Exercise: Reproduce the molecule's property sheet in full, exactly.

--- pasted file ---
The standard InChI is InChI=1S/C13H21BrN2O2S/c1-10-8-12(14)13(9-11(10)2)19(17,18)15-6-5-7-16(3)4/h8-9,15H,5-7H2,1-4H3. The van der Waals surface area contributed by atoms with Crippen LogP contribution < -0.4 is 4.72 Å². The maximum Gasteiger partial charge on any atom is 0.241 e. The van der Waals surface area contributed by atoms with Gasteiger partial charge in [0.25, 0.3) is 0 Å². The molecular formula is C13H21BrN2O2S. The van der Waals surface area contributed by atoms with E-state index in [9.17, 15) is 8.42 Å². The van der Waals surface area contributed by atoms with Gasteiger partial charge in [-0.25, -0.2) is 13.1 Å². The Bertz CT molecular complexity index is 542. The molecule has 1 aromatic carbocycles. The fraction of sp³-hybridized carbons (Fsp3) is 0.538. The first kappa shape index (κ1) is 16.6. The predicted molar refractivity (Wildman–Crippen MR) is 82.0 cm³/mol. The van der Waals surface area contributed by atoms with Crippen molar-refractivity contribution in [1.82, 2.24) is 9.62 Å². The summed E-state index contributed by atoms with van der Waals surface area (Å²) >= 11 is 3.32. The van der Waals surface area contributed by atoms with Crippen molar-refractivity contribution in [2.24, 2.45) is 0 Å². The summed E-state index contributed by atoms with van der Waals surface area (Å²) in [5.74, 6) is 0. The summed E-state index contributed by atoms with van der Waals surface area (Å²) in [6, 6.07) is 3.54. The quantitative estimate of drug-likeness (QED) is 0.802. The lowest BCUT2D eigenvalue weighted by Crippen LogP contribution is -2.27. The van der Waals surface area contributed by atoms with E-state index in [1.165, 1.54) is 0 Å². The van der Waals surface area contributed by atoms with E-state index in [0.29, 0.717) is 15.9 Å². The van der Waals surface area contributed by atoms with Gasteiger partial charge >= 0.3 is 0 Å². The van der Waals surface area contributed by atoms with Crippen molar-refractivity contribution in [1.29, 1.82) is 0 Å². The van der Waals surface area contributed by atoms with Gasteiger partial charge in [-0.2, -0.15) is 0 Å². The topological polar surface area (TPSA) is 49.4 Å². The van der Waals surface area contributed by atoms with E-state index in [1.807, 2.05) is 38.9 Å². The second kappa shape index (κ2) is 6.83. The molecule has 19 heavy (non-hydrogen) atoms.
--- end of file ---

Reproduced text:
The standard InChI is InChI=1S/C13H21BrN2O2S/c1-10-8-12(14)13(9-11(10)2)19(17,18)15-6-5-7-16(3)4/h8-9,15H,5-7H2,1-4H3. The van der Waals surface area contributed by atoms with Crippen LogP contribution < -0.4 is 4.72 Å². The maximum Gasteiger partial charge on any atom is 0.241 e. The van der Waals surface area contributed by atoms with Gasteiger partial charge in [0.25, 0.3) is 0 Å². The molecular formula is C13H21BrN2O2S. The van der Waals surface area contributed by atoms with E-state index in [9.17, 15) is 8.42 Å². The van der Waals surface area contributed by atoms with Gasteiger partial charge in [-0.25, -0.2) is 13.1 Å². The Bertz CT molecular complexity index is 542. The molecule has 1 aromatic carbocycles. The fraction of sp³-hybridized carbons (Fsp3) is 0.538. The first kappa shape index (κ1) is 16.6. The predicted molar refractivity (Wildman–Crippen MR) is 82.0 cm³/mol. The van der Waals surface area contributed by atoms with Crippen molar-refractivity contribution in [1.82, 2.24) is 9.62 Å². The summed E-state index contributed by atoms with van der Waals surface area (Å²) >= 11 is 3.32. The van der Waals surface area contributed by atoms with Crippen molar-refractivity contribution in [2.24, 2.45) is 0 Å². The summed E-state index contributed by atoms with van der Waals surface area (Å²) in [5.74, 6) is 0. The summed E-state index contributed by atoms with van der Waals surface area (Å²) in [6, 6.07) is 3.54. The quantitative estimate of drug-likeness (QED) is 0.802. The lowest BCUT2D eigenvalue weighted by Crippen LogP contribution is -2.27. The van der Waals surface area contributed by atoms with E-state index in [1.165, 1.54) is 0 Å². The van der Waals surface area contributed by atoms with E-state index in [0.29, 0.717) is 15.9 Å². The van der Waals surface area contributed by atoms with Gasteiger partial charge >= 0.3 is 0 Å². The van der Waals surface area contributed by atoms with Crippen molar-refractivity contribution in [1.29, 1.82) is 0 Å². The van der Waals surface area contributed by atoms with Gasteiger partial charge in [-0.2, -0.15) is 0 Å². The topological polar surface area (TPSA) is 49.4 Å². The van der Waals surface area contributed by atoms with E-state index in [1.807, 2.05) is 38.9 Å². The second kappa shape index (κ2) is 6.83. The molecule has 19 heavy (non-hydrogen) atoms.